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A broadcast control room. The broadcast industry is relishing the chance to be creative

Infinite Content

Barclays, in partnership with Broadcast called on readers of Broadcast to share their views on the Future of Content. A total of 74, producers, public service broadcasters and others completed the survey. The resulting report highlights the key takeaways.

Cliff-hanger moments

Our new research reveals a sector which is largely in good health. Galvanised by the opportunities offered through the unprecedented range of platforms, content producers are launching themselves into projects with a renewed creative zeal after the enforced lull of the pandemic.

For this snapshot, 74 industry professionals took part in our detailed survey. Just over half are leaders in production companies; the others are distributors, public service broadcasters, individual creatives and freelancers, and other key players. Together they paint a picture of a sector at a particularly thrilling and unpredictable point.

Streamers drive growth

The most disruptive factor in the mix is of course the rise of SVoD services such as Disney+, Apple, Amazon and Netflix. These are almost universally perceived as a positive force, generating new growth. The beneficiaries range much further than TV production businesses: the opportunities ripple across the industry, from new voices in writing to the podcasters creating companion formats for fans.

Generation Z consumers, with their fluid tastes and creator mindsets, are also helping to drive change. With their appetite for new formats and previously unheard stories, they are influencing creative choices – and our survey indicates they are proving more open to engaging, longer-form content than some had assumed.

Pressure points

Linear TV broadcasters are inevitably feeling the squeeze. Public service broadcasters (PSBs) are continuing to achieve watercooler moments, but the common perception among our respondents is that they have yet to carve out their place in the new content landscape. The future of a whole ecosystem of indies depends on their ability to do so.

Fast growth brings its own challenges. Competition is exacerbating skills shortages. It is also pushing up wages. The need for Covid- 19-compliant production adds a further cost pressure. Finance is a big concern, with almost two-thirds of our respondents negatively affected by the budget trends of the past few years.

Creative strategies

In the face of this changing landscape, companies are finding creative and imaginative ways to thrive. In addition to repackaging existing content to appeal to an international market, having this global mindset from the outset when creating content enables producers to expand their sales internationally as well as in their home market.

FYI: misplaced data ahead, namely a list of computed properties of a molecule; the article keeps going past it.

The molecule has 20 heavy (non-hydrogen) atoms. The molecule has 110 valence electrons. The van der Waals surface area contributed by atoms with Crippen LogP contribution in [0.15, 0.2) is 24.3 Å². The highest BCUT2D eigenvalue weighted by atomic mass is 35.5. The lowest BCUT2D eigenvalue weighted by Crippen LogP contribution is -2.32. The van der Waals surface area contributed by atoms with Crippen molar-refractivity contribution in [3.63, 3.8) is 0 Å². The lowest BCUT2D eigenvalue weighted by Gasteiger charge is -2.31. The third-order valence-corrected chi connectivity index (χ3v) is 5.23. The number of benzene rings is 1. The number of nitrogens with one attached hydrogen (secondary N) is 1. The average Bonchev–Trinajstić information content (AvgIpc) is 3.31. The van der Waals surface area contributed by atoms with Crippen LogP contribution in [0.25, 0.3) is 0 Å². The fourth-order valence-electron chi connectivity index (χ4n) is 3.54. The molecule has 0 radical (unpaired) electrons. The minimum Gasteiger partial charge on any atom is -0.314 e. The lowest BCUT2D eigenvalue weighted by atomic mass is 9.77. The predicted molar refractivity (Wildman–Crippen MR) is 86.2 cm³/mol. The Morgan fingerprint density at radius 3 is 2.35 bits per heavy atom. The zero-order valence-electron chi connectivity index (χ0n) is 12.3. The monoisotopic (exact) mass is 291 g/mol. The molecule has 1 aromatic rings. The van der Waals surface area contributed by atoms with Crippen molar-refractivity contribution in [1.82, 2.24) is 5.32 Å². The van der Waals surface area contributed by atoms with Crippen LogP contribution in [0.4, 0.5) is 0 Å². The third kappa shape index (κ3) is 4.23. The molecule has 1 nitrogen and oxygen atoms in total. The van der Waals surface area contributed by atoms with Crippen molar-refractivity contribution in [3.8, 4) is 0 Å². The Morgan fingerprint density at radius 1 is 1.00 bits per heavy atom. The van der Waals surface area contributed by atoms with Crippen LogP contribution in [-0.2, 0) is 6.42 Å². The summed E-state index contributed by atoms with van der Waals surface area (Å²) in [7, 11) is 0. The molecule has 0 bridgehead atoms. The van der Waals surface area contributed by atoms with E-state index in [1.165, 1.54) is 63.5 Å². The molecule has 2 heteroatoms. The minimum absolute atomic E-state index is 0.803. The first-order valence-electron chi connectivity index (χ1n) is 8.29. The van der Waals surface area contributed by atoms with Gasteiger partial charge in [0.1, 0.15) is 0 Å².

Our research reveals an industry that is relishing the chance to be more creative.

Strategies for success

Look overseas

Consider how to create content that will appeal to an international audience. Shows such as Grand Tour, Squid Game and Bridgerton prove that content with wide appeal can win global audiences.

Blending local and international projects can open up markets potentially more receptive to risk, and maximise prospects for investor returns.

Scope out sustainability

While many respondents told us they have net-zero plans under way, separate Barclays’ research shows 55% of technology, media and telecoms firms have yet to firm up a net-zero strategy.

Set aside time to consider all the sustainability aspects of a project in advance. Seek inspiration from peers or through the albert initiative.

Share successful ideas with your clients and the public – six in 10 viewers expect all production to become net zero.

Use new channels

Think about using your online presence for more than marketing and promotional purposes. Digital platforms can provide a useful space for trying out new ideas and talent, and connecting with different segments of your audience. They can also act as a showcase for new self-funded content where that is feasible.

Case Study: Windfall Films

Windfall Films logo

Creating content with global appeal and partnering with multiple international broadcasters is in the DNA of Windfall…Today, it has never been more important to look to multiple global partners to deliver blue-chip factual programming

Jamie Lochhead

Creative Director at Windfall Films, Scotland

Case Study: Silverback Films

Silverback logo

But that means creatively making programmes that people really want to watch and engage with, while at the same time gaining the understanding.

Keith Scholey

Producer of The Earthshot Prize: Repairing Our Planet outlines the need for change

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